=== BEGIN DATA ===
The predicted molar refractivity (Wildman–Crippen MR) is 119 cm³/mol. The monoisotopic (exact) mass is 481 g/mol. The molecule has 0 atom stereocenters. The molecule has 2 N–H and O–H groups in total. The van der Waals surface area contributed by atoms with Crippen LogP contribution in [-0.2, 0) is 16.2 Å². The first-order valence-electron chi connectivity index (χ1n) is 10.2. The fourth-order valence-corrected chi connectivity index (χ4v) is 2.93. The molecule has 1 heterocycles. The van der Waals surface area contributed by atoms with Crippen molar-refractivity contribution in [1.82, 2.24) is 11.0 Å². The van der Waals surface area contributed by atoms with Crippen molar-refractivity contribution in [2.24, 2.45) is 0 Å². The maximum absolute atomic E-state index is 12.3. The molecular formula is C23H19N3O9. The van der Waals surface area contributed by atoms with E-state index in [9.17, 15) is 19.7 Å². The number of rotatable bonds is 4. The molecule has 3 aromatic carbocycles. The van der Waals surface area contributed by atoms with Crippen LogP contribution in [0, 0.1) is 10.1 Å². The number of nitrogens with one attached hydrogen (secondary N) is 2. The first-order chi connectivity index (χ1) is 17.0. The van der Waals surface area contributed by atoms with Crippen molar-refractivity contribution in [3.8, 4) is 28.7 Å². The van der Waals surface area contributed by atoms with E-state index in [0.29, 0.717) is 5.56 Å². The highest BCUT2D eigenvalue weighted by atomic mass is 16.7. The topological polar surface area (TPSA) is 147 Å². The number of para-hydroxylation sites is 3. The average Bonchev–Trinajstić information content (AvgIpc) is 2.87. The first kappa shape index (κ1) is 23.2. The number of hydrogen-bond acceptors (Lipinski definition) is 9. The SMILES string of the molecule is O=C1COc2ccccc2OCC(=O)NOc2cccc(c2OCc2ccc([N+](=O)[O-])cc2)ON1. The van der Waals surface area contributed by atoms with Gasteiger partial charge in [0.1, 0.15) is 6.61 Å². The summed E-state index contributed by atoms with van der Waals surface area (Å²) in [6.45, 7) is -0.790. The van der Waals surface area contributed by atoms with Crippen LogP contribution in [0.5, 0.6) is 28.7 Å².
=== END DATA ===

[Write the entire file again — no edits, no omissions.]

The predicted molar refractivity (Wildman–Crippen MR) is 119 cm³/mol. The monoisotopic (exact) mass is 481 g/mol. The molecule has 0 atom stereocenters. The molecule has 2 N–H and O–H groups in total. The van der Waals surface area contributed by atoms with Crippen LogP contribution in [-0.2, 0) is 16.2 Å². The first-order valence-electron chi connectivity index (χ1n) is 10.2. The fourth-order valence-corrected chi connectivity index (χ4v) is 2.93. The molecule has 1 heterocycles. The van der Waals surface area contributed by atoms with Crippen molar-refractivity contribution in [1.82, 2.24) is 11.0 Å². The van der Waals surface area contributed by atoms with Crippen molar-refractivity contribution in [2.24, 2.45) is 0 Å². The maximum absolute atomic E-state index is 12.3. The molecular formula is C23H19N3O9. The van der Waals surface area contributed by atoms with E-state index in [9.17, 15) is 19.7 Å². The number of rotatable bonds is 4. The molecule has 3 aromatic carbocycles. The van der Waals surface area contributed by atoms with Crippen LogP contribution in [0, 0.1) is 10.1 Å². The number of nitrogens with one attached hydrogen (secondary N) is 2. The first-order chi connectivity index (χ1) is 17.0. The van der Waals surface area contributed by atoms with Crippen molar-refractivity contribution in [3.8, 4) is 28.7 Å². The van der Waals surface area contributed by atoms with E-state index in [0.29, 0.717) is 5.56 Å². The highest BCUT2D eigenvalue weighted by atomic mass is 16.7. The topological polar surface area (TPSA) is 147 Å². The number of para-hydroxylation sites is 3. The average Bonchev–Trinajstić information content (AvgIpc) is 2.87. The first kappa shape index (κ1) is 23.2. The number of hydrogen-bond acceptors (Lipinski definition) is 9. The SMILES string of the molecule is O=C1COc2ccccc2OCC(=O)NOc2cccc(c2OCc2ccc([N+](=O)[O-])cc2)ON1. The van der Waals surface area contributed by atoms with Gasteiger partial charge in [0.1, 0.15) is 6.61 Å². The summed E-state index contributed by atoms with van der Waals surface area (Å²) in [6.45, 7) is -0.790. The van der Waals surface area contributed by atoms with Crippen LogP contribution in [0.5, 0.6) is 28.7 Å².